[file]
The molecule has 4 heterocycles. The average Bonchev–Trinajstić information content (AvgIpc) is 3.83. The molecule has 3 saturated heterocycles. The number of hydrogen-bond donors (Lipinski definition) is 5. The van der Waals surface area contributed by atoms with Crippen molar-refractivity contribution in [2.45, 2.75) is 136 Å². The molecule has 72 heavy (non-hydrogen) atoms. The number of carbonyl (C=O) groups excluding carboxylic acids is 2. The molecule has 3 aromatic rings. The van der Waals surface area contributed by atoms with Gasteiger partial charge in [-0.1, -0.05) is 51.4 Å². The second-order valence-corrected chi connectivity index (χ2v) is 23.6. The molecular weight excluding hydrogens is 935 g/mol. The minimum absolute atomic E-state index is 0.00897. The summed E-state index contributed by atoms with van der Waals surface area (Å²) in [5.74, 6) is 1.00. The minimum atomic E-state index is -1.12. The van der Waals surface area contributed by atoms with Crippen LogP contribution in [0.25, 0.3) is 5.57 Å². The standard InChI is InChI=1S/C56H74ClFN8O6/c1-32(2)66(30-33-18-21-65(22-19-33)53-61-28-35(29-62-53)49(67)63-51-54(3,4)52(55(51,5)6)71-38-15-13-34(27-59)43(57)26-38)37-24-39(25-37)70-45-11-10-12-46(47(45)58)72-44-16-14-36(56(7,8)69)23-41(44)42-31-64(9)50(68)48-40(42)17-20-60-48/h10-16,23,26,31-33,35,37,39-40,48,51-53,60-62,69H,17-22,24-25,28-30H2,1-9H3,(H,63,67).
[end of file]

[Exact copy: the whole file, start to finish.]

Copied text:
The molecule has 4 heterocycles. The average Bonchev–Trinajstić information content (AvgIpc) is 3.83. The molecule has 3 saturated heterocycles. The number of hydrogen-bond donors (Lipinski definition) is 5. The van der Waals surface area contributed by atoms with Crippen molar-refractivity contribution in [2.45, 2.75) is 136 Å². The molecule has 72 heavy (non-hydrogen) atoms. The number of carbonyl (C=O) groups excluding carboxylic acids is 2. The molecule has 3 aromatic rings. The van der Waals surface area contributed by atoms with Gasteiger partial charge in [-0.1, -0.05) is 51.4 Å². The second-order valence-corrected chi connectivity index (χ2v) is 23.6. The molecular weight excluding hydrogens is 935 g/mol. The minimum absolute atomic E-state index is 0.00897. The summed E-state index contributed by atoms with van der Waals surface area (Å²) in [5.74, 6) is 1.00. The minimum atomic E-state index is -1.12. The van der Waals surface area contributed by atoms with Crippen LogP contribution in [0.25, 0.3) is 5.57 Å². The standard InChI is InChI=1S/C56H74ClFN8O6/c1-32(2)66(30-33-18-21-65(22-19-33)53-61-28-35(29-62-53)49(67)63-51-54(3,4)52(55(51,5)6)71-38-15-13-34(27-59)43(57)26-38)37-24-39(25-37)70-45-11-10-12-46(47(45)58)72-44-16-14-36(56(7,8)69)23-41(44)42-31-64(9)50(68)48-40(42)17-20-60-48/h10-16,23,26,31-33,35,37,39-40,48,51-53,60-62,69H,17-22,24-25,28-30H2,1-9H3,(H,63,67).